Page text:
An important consideration is how to store your fat or oil. As we have found, temperature can cause oils to go rancid. For this reason, it is best not to store oils next to sources of heat (cooking hobs, kettles etc.). Similarly, oils can turn rancid when exposed to light and oxygen. So, storing oils in a dark place such as a cupboard with the lid on tightly is best in most cases.

Certain oils, such as flaxseed, are very delicate and best stored in the fridge. This helps to keep them fresher for longer. If in doubt, always read the label on the bottle.

Summary

The best cooking fat is certainly a hotly debated topic with many factors at play. Hopefully this piece has helped to clear up any confusion and has provided you with the knowledge of which oils/fats are best to use and when.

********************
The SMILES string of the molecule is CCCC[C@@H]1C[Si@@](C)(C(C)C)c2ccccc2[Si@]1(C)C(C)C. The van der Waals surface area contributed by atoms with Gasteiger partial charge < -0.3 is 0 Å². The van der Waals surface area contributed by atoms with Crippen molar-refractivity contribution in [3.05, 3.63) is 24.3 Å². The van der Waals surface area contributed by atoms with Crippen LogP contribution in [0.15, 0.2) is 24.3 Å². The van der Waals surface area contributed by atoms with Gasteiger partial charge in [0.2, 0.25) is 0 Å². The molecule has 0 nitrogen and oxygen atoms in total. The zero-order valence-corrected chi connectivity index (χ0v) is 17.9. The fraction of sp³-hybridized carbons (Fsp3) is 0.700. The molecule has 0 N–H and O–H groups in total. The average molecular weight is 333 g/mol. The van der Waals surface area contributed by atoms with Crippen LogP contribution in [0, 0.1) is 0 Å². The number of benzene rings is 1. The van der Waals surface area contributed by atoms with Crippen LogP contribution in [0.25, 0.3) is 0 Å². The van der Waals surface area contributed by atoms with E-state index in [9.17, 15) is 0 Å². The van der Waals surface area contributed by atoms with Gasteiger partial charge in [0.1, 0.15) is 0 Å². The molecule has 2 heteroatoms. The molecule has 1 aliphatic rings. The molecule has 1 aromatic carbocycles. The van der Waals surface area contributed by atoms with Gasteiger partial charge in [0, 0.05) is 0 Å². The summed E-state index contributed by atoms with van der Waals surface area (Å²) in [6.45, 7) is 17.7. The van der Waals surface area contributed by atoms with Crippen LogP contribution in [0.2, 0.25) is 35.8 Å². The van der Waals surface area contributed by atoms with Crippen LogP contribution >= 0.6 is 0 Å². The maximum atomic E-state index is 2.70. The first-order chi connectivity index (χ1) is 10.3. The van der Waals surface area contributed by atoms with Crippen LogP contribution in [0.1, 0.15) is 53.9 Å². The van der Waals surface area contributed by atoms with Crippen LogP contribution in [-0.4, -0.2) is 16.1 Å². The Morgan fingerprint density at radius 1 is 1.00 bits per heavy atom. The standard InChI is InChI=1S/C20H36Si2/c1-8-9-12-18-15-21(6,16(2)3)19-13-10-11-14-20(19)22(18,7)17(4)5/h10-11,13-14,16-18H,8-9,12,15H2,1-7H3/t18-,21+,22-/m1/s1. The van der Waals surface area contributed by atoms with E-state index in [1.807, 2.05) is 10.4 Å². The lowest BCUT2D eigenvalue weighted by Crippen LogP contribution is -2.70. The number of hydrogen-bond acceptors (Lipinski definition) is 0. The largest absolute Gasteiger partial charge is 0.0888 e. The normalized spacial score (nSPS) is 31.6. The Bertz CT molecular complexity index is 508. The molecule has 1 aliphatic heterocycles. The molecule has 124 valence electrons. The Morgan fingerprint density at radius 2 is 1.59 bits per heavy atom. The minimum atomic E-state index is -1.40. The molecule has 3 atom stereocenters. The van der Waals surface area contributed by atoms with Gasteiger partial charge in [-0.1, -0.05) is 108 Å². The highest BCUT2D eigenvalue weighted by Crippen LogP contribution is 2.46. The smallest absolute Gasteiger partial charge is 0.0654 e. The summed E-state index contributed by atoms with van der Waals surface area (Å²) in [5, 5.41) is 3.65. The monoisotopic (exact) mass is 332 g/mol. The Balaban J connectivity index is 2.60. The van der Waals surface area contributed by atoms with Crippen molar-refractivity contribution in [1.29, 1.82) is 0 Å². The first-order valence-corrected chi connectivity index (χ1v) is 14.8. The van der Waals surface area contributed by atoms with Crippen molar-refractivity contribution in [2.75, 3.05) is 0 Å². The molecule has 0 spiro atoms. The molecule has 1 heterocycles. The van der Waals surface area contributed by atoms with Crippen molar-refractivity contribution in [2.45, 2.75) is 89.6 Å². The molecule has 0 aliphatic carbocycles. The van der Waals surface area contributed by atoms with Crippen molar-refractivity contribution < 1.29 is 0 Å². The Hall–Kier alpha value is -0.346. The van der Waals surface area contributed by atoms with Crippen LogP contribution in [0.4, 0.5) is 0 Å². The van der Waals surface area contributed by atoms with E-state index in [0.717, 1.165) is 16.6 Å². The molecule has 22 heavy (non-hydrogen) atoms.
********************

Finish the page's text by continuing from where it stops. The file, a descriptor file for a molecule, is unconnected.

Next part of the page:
As we have covered a lot of information, we thought it would be useful to finish by summarising the key points of the article:

  • All fats contain a mixture of saturated, monounsaturated and polyunsaturated fatty acids. Saturated fats are the most stable when heated, monounsaturated fat are fairly stable and polyunsaturated fats quite unstable.
  • Highly refined vegetable oils have had many of their natural qualities removed. Due to this, they have a high smoke point which means they are widely used for cooking at high temperatures.
  • Research has also shown that when heated, polyunsaturated vegetable oils can produce harmful compounds to a much greater extent than oils higher in saturates and monounsaturates.
  • Regular consumption of vegetable oils high in omega 6 can perturb the omega 6:3 ratio in the body, which is linked to a variety of healthy complications.